"And the child grew, and waxed strong, filled with wisdom: and the grace of God was upon him. And his parents went every year to Jerusalem at the feast of the passover. And when he was twelve years old, they went up after the custom of the feast; and when they had fulfilled the days, as they were returning, the boy Jesus tarried behind in Jerusalem; and his parents knew it not; but supposing him to be in the company, they went a day's journey; and they sought for him among their kinsfolk and acquaintance: and when they found him not, they returned to Jerusalem, seeking for him. And it came to pass, after three days they found him in the temple, sitting in the midst of the teachers, both hearing them, and asking them questions: and all that heard him were amazed at his understanding and his answers." Luke 2: 40-47 ASV
<p>The illustration depicts Jesus at age 12 standing among the elders of the temple and engaging them in conversation.

Christ among the Doctors

"And the child grew, and waxed strong, filled with wisdom: and the grace of God was upon him. And his…

"And they come to Jerusalem: and he entered into the temple, and began to cast out them that sold and them that bought in the temple, and overthrew the tables of the money-changers, and the seats of them that sold the doves; and he would not suffer that any man should carry a vessel through the temple. And he taught, and said unto them, Is it not written, My house shall be called a house of prayer for all the nations? but ye have made it a den of robbers." Mark 11:15-17 ASV
<p>Illustration of Jesus casting money-changers and merchants out of the temple.

Cleansing of the Temple

"And they come to Jerusalem: and he entered into the temple, and began to cast out them that sold and…

A coin of Cypress, representing the temple of Venus. It shows that she was worshiped in this island in the form of a meta, or conical stone (as in India).

Coin of Cypress

A coin of Cypress, representing the temple of Venus. It shows that she was worshiped in this island…

"Columns of Temple of Castor, Temple of Augustus, and Palatine Hill." &mdash; Young, 1901

Columns of Temple of Castor

"Columns of Temple of Castor, Temple of Augustus, and Palatine Hill." — Young, 1901

The frame-work of Corinthian style of the Temple of Jupiter at Rome.

Corinthian Frame

The frame-work of Corinthian style of the Temple of Jupiter at Rome.

"Coryatic Portico of Temple in Acropolic, Athens." &mdash; Encyclopedia Britanica, 1893

Coryatic Portico

"Coryatic Portico of Temple in Acropolic, Athens." — Encyclopedia Britanica, 1893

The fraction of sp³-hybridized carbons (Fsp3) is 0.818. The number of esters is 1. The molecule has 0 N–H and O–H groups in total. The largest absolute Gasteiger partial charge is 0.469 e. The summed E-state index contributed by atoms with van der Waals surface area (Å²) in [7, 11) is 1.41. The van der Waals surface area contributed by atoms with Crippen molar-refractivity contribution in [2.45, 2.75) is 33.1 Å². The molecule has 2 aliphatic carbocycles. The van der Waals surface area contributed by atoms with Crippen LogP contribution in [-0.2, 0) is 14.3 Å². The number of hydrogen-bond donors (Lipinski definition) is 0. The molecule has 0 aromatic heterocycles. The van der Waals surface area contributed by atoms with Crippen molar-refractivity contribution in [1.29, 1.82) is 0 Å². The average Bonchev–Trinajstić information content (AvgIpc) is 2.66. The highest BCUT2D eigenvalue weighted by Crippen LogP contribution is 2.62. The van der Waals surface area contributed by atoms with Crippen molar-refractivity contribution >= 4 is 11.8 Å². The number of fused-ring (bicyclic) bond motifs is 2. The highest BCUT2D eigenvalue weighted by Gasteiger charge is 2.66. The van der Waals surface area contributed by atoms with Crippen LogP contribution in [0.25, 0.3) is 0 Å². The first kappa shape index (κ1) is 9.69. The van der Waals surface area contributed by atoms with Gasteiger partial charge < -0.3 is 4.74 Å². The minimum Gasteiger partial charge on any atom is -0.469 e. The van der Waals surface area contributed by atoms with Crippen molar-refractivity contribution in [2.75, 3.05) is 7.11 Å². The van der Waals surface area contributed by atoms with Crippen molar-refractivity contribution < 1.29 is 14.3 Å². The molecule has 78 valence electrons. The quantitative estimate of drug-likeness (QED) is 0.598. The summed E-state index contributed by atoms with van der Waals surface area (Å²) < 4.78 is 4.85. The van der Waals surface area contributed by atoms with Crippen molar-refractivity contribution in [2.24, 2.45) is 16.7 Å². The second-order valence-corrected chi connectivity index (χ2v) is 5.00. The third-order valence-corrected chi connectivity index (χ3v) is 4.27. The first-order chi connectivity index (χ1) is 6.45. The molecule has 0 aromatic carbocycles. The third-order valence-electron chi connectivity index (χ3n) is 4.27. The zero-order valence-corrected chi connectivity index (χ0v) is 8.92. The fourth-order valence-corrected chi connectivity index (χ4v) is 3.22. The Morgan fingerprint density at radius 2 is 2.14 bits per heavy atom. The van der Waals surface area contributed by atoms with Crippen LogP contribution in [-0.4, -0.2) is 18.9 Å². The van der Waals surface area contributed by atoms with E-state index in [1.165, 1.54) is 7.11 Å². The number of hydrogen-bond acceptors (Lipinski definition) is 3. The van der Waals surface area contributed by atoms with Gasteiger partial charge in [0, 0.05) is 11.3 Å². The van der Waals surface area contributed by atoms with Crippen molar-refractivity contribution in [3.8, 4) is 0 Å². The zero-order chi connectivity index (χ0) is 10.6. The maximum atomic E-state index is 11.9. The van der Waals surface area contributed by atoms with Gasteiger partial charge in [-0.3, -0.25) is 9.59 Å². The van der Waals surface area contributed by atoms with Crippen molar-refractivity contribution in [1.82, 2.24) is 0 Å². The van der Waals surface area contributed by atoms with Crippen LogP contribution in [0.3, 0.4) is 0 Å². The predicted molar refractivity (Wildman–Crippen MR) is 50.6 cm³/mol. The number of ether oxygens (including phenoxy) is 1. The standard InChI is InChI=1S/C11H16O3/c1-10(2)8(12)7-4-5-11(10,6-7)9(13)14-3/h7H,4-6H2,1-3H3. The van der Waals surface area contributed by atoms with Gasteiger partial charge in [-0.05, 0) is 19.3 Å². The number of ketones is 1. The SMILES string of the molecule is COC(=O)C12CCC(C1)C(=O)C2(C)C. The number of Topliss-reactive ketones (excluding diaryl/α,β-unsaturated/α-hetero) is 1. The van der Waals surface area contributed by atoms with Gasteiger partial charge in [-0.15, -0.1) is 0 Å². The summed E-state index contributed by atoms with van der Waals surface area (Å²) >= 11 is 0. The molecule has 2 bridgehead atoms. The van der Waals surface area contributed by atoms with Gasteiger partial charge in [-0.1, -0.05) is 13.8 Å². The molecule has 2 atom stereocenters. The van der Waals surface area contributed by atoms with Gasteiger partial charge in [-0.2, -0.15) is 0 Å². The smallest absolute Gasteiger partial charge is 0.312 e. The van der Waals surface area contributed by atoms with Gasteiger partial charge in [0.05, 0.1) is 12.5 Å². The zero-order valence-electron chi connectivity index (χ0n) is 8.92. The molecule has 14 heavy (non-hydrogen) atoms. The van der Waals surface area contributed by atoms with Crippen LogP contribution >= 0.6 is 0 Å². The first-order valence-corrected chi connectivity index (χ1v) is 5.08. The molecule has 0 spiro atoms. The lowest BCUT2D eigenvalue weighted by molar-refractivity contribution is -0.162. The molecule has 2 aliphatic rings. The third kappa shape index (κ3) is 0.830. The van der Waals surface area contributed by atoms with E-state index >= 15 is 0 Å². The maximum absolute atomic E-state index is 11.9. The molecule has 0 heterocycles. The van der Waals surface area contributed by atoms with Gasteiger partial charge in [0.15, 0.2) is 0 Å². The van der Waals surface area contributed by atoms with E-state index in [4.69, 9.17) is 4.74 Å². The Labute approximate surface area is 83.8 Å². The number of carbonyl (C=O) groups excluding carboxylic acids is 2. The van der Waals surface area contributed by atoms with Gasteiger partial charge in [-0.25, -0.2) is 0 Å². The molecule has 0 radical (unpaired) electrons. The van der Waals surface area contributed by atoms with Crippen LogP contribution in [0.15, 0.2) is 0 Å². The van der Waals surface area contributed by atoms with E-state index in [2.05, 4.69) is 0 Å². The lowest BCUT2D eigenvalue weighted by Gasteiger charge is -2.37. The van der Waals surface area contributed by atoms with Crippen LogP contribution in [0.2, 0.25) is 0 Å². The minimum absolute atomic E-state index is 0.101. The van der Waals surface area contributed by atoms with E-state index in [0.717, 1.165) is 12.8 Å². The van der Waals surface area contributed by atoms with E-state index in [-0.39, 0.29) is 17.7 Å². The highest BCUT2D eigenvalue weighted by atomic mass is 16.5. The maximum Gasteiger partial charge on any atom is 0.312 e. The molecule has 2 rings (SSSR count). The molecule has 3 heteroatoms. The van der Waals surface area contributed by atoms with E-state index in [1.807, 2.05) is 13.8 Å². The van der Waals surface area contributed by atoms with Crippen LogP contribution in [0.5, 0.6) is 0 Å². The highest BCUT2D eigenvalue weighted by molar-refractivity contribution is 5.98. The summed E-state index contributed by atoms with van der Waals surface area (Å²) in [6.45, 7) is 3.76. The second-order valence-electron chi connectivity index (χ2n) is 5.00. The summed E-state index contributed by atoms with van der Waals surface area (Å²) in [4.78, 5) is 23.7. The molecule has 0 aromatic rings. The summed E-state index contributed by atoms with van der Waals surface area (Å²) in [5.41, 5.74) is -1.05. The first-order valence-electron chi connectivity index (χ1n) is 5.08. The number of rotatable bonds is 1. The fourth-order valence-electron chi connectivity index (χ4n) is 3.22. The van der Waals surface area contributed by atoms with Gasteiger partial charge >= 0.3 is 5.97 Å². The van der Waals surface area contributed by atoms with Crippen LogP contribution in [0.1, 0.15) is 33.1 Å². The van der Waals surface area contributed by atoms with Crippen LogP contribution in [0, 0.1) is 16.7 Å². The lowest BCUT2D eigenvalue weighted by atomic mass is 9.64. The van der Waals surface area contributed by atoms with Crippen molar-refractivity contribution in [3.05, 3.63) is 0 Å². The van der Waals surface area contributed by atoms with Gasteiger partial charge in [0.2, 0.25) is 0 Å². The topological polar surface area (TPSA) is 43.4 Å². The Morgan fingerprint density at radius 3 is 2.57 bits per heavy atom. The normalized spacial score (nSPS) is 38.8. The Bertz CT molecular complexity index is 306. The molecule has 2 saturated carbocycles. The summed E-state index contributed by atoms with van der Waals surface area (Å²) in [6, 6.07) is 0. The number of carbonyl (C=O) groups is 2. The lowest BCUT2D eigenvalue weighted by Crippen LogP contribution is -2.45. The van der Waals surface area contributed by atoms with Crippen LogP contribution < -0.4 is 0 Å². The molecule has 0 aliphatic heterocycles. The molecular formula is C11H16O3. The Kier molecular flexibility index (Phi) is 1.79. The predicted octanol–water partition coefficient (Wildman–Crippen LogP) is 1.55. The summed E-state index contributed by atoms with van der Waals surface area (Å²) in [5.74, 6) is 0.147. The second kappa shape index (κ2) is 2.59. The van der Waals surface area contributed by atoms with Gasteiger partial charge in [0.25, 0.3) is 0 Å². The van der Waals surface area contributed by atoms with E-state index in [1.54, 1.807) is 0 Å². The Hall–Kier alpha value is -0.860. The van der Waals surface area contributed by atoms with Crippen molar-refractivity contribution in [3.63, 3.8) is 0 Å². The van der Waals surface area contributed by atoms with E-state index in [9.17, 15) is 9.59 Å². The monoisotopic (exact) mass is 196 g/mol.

Temple of Cusco during the conquer of Peru.

Temple of Cusco

Temple of Cusco during the conquer of Peru.

Temple of Cusco during the conquer of Peru.

Temple of Cusco

Temple of Cusco during the conquer of Peru.

"Temple of Deir-el-Bahri, conjectural restoration by Prof. E. Brune." &mdash; The Encyclopedia Britannica, 1910

Deir-el-Bahri

"Temple of Deir-el-Bahri, conjectural restoration by Prof. E. Brune." — The Encyclopedia Britannica,…

"The front elevation of a Greek Doric Hexastyle-peripteral Temple." &mdash; Encyclopedia Britanica, 1893

Doric Temple

"The front elevation of a Greek Doric Hexastyle-peripteral Temple." — Encyclopedia Britanica,…

Elstow Abbey was a monastery for Benedictine nuns in Bedfordshire, England. It was founded c.1075 by Judith, Countess of Huntingdon, a niece of William the Conqueror and therefore classed as a royal foundation. Following the dissolution, the majority of the church nave was blocked off and retained for parish use. The remainder of the church was demolished after 1580. In 1616 Sir Thomas Hillersdon purchased the remaining monastic buildings and incorporated them into a new house, which itself later became a ruin.

Elstow Church, Bedfordshire

Elstow Abbey was a monastery for Benedictine nuns in Bedfordshire, England. It was founded c.1075 by…

"The 'house of Erechtheus'; a temple of Ionic order on the Acropolis of Athens, noted as one of the most original achievements of Hellenic architecture." -Whitney, 1911

Erechtheum

"The 'house of Erechtheus'; a temple of Ionic order on the Acropolis of Athens, noted as one of the…

"The building of the new Erechtheum was not commenced till the Parthenon and Propylea were finished, and probably not before the year preceding the breaking out of the Peloponnesian war. Its progress was no doubt delayed by that event, and it was probably not completed before 393 B.C. When finished it presented one of the finest models of the Ionic order, as the Parthenon was of the Doric. It stood to the north of the Acropolis." &mdash; Smith, 1882

Erechtheum restored

"The building of the new Erechtheum was not commenced till the Parthenon and Propylea were finished,…